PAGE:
Citigroups’ Plutocratic Vision for America
In March 5, 2006, Citigroup issued an “Industry Note” (1) which gives the coup de grace to “trickle-down” Reaganomics.
Wealth, which was seen as forming at the top, was supposed to, through the job creation function of capitalism, trickle down to the bottom. In 2006, Citigroup showed that it had no interest in seeing that the wealth of the top one percent of society went anywhere other than into the pockets of that small group of people.
Citigroup called its ideology “plutonomy.”
Michael Moore revealed the existence of these two reports in his film, Capitalism: A Love Story. They clearly show a disdain for American democracy and a distinct preference for plutocracy.
Let’s look a little at Citi’s history.
Citigroup Inc., doing business as Citi, is a major American financial services company based in New York, NY. Citigroup was formed from one of the world’s largest mergers in history by combining the banking giant Citicorp and financial conglomerate Travelers Group on April 7, 1998.
Citigroup Inc. has the world’s largest financial services network, spanning 107 countries with approximately 12,000 offices worldwide.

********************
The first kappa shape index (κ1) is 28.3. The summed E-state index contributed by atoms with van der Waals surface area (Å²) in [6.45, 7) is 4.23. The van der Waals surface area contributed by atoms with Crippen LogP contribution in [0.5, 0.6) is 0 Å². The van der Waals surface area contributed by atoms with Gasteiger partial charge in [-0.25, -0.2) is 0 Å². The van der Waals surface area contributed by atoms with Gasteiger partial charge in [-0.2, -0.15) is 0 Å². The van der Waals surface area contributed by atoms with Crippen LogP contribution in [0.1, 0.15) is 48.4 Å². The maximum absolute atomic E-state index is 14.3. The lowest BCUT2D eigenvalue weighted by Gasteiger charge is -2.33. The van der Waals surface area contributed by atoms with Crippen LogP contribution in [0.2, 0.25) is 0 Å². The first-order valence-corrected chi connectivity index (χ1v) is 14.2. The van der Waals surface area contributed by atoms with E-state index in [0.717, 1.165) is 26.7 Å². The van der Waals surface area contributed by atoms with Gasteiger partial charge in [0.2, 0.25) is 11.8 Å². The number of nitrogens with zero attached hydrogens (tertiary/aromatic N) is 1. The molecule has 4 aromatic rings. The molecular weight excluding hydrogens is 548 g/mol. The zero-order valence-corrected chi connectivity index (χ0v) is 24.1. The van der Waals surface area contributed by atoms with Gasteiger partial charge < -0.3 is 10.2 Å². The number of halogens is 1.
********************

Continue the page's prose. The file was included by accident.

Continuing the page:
The company employs approximately 300,000 staff around the world, and holds over 200 million customer accounts in more than 100 countries. It was the world’s largest bank by revenues as of 2008.
It is a primary dealer in US Treasury securities and its stock has been a component of the Dow Jones Industrial Average since March 17, 1997.
Citigroup suffered huge losses during the global financial crisis of 2008 and was rescued in November 2008 in a massive bailout by the U.S. government. Its largest shareholders include funds from the Middle East and Singapore.
On February 27, 2009 Citigroup announced that the United States government would be taking a 36% equity stake in the company by converting $25 billion in emergency aid into common shares. (2)